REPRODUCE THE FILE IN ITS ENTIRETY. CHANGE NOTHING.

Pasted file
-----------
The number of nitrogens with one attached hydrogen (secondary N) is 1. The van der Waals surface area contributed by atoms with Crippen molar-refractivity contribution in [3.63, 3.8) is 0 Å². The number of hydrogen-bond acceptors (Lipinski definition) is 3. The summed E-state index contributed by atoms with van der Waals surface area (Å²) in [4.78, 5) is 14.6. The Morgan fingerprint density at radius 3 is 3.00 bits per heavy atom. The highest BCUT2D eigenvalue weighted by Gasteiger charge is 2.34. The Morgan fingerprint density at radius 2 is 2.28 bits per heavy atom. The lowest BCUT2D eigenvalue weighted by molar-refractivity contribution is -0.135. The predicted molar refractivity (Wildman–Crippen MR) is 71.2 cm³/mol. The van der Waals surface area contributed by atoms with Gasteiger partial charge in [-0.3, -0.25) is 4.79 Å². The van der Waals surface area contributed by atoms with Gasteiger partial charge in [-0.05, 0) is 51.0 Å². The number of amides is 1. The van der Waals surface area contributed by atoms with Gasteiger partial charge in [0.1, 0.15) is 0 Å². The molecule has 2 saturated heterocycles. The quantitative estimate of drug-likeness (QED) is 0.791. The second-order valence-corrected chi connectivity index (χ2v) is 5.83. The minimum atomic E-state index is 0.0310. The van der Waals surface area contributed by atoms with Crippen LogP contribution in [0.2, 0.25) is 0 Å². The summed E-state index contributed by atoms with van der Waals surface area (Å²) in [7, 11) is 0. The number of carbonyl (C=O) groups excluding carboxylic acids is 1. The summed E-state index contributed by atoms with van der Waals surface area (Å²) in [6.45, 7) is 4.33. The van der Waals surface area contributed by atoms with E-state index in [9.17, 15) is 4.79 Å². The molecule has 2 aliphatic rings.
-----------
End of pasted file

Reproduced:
The number of nitrogens with one attached hydrogen (secondary N) is 1. The van der Waals surface area contributed by atoms with Crippen molar-refractivity contribution in [3.63, 3.8) is 0 Å². The number of hydrogen-bond acceptors (Lipinski definition) is 3. The summed E-state index contributed by atoms with van der Waals surface area (Å²) in [4.78, 5) is 14.6. The Morgan fingerprint density at radius 3 is 3.00 bits per heavy atom. The highest BCUT2D eigenvalue weighted by Gasteiger charge is 2.34. The Morgan fingerprint density at radius 2 is 2.28 bits per heavy atom. The lowest BCUT2D eigenvalue weighted by molar-refractivity contribution is -0.135. The predicted molar refractivity (Wildman–Crippen MR) is 71.2 cm³/mol. The van der Waals surface area contributed by atoms with Gasteiger partial charge in [-0.3, -0.25) is 4.79 Å². The van der Waals surface area contributed by atoms with Gasteiger partial charge in [-0.05, 0) is 51.0 Å². The number of amides is 1. The van der Waals surface area contributed by atoms with Gasteiger partial charge in [0.1, 0.15) is 0 Å². The molecule has 2 saturated heterocycles. The quantitative estimate of drug-likeness (QED) is 0.791. The second-order valence-corrected chi connectivity index (χ2v) is 5.83. The minimum atomic E-state index is 0.0310. The van der Waals surface area contributed by atoms with Crippen LogP contribution in [0.2, 0.25) is 0 Å². The summed E-state index contributed by atoms with van der Waals surface area (Å²) in [7, 11) is 0. The number of carbonyl (C=O) groups excluding carboxylic acids is 1. The summed E-state index contributed by atoms with van der Waals surface area (Å²) in [6.45, 7) is 4.33. The van der Waals surface area contributed by atoms with E-state index in [9.17, 15) is 4.79 Å². The molecule has 2 aliphatic rings.